Others on Twitter have put in the work to analyze some of the actual crime data, comparatively. Initially, the senator cited how Harrison reported "calls for service" being high on the Block, a talking point parroted in the press without investigation. Yet, nearly 40 percent of the calls for service are for disorderly conduct.
It has frustrated me to see another important part of the story left out of the reporting and advocacy: Harrison briefly shut down strip clubs in New Orleans before he left in 2018. He did this right before Mardi Gras, when dancers probably make their fortunes for the year. This became a major national story, as sex workers marched for their right to work. At the time, Harrison cited "sex trafficking" as the cause for raids on the clubs, but his multi-club sting turned up no evidence of sex trafficking. In fact, club owners told the media about times they had tried to let NOPD know about traffickers. This time, Harrison is citing "crime" in general, not trafficking, as a reason to shut down businesses. Same actions, different pretext.
I previously reported for the Baltimore Beat on Harrison's history of cracking down on sex work and moralizing statements on sex work. That story clarifies the legal difference between trafficking and prostitution, which Harrison and his allies would often conflate. I wrote that story after Harrison promoted a prostitution sting in South Baltimore in 2019, during which BPD arrested a bunch of Johns for solicitation. It was the first such prominent sting in a long time in Baltimore. After that story came out, I heard from multiple local public defenders who were warned by colleagues in New Orleans that Harrison had a heavy hand around vice crimes, sex work especially.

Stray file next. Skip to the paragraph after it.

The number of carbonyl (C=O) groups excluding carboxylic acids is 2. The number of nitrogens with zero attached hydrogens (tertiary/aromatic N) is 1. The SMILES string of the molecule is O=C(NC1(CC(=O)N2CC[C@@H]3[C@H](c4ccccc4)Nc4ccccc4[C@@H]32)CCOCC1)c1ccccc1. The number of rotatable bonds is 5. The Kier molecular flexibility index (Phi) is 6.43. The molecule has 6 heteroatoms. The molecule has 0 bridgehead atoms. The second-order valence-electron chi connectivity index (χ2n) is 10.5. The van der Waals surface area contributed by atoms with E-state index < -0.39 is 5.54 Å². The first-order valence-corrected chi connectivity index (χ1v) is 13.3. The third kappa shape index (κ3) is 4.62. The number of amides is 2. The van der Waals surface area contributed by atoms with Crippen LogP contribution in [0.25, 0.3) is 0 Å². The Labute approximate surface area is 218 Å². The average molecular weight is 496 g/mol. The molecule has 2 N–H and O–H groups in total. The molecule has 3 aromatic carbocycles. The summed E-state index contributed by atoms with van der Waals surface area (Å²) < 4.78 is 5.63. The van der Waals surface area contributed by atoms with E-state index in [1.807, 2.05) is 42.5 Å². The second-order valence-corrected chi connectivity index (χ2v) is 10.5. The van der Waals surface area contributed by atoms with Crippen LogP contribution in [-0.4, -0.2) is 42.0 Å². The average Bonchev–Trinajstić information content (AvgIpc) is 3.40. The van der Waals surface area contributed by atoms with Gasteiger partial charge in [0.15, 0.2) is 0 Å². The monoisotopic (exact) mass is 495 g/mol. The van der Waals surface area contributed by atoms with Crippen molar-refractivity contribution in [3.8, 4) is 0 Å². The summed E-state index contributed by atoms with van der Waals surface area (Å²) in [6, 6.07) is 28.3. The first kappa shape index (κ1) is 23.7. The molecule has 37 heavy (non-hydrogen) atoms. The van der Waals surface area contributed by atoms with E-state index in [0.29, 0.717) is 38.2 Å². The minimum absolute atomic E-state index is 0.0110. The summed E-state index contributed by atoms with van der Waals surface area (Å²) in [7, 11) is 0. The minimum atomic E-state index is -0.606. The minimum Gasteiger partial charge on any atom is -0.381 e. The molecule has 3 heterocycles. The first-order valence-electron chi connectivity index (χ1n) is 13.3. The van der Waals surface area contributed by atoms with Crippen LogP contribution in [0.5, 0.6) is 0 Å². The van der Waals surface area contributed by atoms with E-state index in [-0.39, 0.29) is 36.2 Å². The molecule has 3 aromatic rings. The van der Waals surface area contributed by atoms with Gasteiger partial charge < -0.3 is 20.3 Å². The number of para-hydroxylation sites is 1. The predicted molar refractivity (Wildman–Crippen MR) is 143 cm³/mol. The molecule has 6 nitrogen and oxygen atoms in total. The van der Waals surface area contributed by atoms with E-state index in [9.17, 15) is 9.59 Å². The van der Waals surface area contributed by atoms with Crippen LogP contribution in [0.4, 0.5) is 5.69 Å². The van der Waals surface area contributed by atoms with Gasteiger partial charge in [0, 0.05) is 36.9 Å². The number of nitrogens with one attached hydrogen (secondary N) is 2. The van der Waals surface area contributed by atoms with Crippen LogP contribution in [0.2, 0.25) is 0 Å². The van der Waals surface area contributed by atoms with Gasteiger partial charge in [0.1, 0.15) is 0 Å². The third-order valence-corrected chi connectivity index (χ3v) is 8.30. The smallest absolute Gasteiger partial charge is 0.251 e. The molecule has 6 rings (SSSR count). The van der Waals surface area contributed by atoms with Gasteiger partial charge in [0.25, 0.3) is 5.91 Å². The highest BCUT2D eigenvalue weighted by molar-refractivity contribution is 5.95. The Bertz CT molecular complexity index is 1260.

The NOLA strip club raids happened just before Harrison arrived in Baltimore and garnered negative national press. But Baltimore was so desperate for decent leadership, the local press didn't cover anything he may have done wrong before. Harrison arrived after the indictments of the Gun Trace Task Force, Commissioner Darryl De Sousa, and Mayor Pugh, which left Baltimore leadership in an obviously most dire situation. The positive press he got during his first year in Baltimore reminds me of Obama winning the Nobel Peace Prize simply for being elected president after George W. Bush. The media continues to give Harrison's administration a ton of favorable press, especially the Baltimore Sun.